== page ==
Four were erected on Billy Goat Hill (about 1879) to house railway employees. When the number of goats increased alarmingly the Council stipulated that each employee was only allowed to keep a maximum of five goats.
Planted in 1940 by the students of the Morgan Primary School in memory of the soldiers who died in World War I. The children called this area the “Silent Wood” and passed through it with fingers-to-lips believing that harm would befall them if they broke the silence. In 2005 the Mid Murray Council and Morgan RSL redeveloped this area to its present attractive rest area.
First Council Chambers built on the present site, The District Council of Morgan came into official existence in 1888. Currently Mid Murray Council local area office. Morgan Internet and Resource centre at rear available to you for printing and photocopying and internet access.
In the 1860’s James Gibbs pioneered the Stage Coach route from Kapunda to Morgan; the stables were at this site.
The first stage of The Morgan Institute began early 1909. The grand official opening ball was held on Easter Monday 1910. The second phase of the building was in 1924 when the front portions were added to create a Returned Soldiers Memorial. Now also housing the Morgan Library.
Built about 1885 for Albert Landseer Dunk, the Manager of AH Landseer Ltd and later the agent for Gem Navigation Co.
Comprises of a group of five houses – the central one being the former home of Captain Hugh King, referred to as “The Grand Old Man of the Murray”. Captain King, born at Glasgow in 1840, was an early pioneer of the Murray River paddleboats. He built his first boat “Moira” at the age of 25. This was followed by the building of “Cheviot”, “Princess Royal” and “Jupiter”. In 1889 he went into partnership and established the River Murray Navigation Co. Ltd and became involved in building a fleet of river boats, including “Jane Eliza”, “Gem”, “Pearl”, “Ellen” and “Ruby”. Eventually, as the sole owner, he sold out to the Gem Navigation Co. He died in 1921. It is believed that his employees occupied the other houses in the row.
Built in 1897, by Mrs Bruhn consisted of residence, shop, store house and old bake house. Trade carried on by the Bruhns in this joint venture entailed baking by night and butchering by day.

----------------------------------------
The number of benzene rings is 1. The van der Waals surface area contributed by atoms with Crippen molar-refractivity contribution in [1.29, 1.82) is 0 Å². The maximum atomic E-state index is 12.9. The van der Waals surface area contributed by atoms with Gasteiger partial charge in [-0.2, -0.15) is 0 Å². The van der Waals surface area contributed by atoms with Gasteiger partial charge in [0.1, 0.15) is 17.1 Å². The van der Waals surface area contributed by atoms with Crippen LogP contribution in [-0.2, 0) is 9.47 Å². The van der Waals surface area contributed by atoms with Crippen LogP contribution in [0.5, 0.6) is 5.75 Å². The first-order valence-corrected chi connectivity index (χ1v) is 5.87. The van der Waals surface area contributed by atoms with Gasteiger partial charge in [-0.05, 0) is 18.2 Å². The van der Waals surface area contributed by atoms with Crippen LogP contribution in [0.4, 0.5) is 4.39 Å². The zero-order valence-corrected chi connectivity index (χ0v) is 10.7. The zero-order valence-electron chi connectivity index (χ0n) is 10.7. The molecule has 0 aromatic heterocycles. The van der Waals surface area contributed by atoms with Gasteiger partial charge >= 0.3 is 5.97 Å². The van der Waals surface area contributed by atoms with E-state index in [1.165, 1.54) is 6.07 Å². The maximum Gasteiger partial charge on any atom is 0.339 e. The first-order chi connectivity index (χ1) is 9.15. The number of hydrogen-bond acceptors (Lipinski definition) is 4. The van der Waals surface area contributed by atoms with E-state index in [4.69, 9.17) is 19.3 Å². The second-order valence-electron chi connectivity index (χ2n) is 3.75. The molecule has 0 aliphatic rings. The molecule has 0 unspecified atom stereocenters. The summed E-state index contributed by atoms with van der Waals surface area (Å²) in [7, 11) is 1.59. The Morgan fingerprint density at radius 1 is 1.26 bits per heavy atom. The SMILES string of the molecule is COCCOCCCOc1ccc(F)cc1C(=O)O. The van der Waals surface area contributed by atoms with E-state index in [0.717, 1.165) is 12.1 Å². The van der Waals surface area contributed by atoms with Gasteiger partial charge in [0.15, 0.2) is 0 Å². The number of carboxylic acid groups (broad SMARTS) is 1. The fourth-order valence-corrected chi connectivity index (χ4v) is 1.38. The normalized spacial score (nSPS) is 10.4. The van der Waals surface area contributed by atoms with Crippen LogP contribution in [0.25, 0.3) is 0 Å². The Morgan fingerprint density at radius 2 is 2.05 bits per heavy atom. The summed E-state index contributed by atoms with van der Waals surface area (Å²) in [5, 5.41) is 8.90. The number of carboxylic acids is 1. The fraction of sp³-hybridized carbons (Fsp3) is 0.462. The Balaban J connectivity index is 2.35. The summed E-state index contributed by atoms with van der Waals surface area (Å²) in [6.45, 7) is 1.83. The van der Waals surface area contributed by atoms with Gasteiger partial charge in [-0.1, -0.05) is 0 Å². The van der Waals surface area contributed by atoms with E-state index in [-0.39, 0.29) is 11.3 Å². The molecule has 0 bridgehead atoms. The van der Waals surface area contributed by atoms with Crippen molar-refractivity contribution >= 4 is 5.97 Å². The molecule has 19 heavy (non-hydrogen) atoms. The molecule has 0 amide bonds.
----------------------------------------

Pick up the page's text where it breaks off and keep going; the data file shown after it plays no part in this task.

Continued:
Operated in 1884 to 1896. It’s closure was brought about by a general lowering of living standards directly attributed to an amazing increase in the rabbit population. It was not unusual for a farmer to exterminate over 1,000 rabbits each night in an attempt to save his crops. Whilst rabbits ravaged the country, many people were forced to exist on flour and water.
Built from local dressed limestone in the 1890’s.
Built by H Van Alpen in 1892, then became the trading establishment of John Symonds, a well known river trader who was the first Chairman of the District Council of Morgan. It was purchased from J. Symons in 1923 for the sum of £2,100 by Eudunda Farmers. (Friendly Supermarket)
Is a two-storey house built about 1880. James Symons, who had conducted a wine shanty hotel on the river flat at North West Bend between 1869 and 1878, was one of the most affluent men in Morgan and a relative of John Symons – the first Chairman of the Morgan Council.
Built in 1880 and used at various times as saddler, boot maker, sweet and cool drink shop. It was at one stage owned by the District Clerk and also used as temporary Council Office and Chambers at a rent of 5/- per week.
Built in 1880 and used at various times as a butcher shop, jewellers, and soft drink retailer. William Beaumont, who arrived at Morgan in 1870, used these premises as a butcher’s shop from 1881 to 1901. He was the great grandfather of Sir Donald Dunstan, once Premier of South Australia. A huge wooden block on which animals were slaughtered still remains on the premises.
Built in 1878 was originally referred to as Lambert’s Assembly Rooms. It hosted many a travelling show and social function prior to the building of the Institute and was patronized mainly by what was locally termed “The Heads” (Business Owners). Of historical significance, it was the first meeting place of the District Council of Morgan in 1888.
Built in 1878, was burnt down and rebuilt before 1900.
This pre-1890 building was first used as offices in 1900 converted into tearooms run by Mrs. Von Alpen.
The Bank and these premises, built in 1909, shut in 1930 during the Great Depression. The premises were formerly used by the Waikerie branch of the ANZ Bank as an agency. The first ever Bank Manager in Morgan was GW Calder. Today it is available for holiday rental.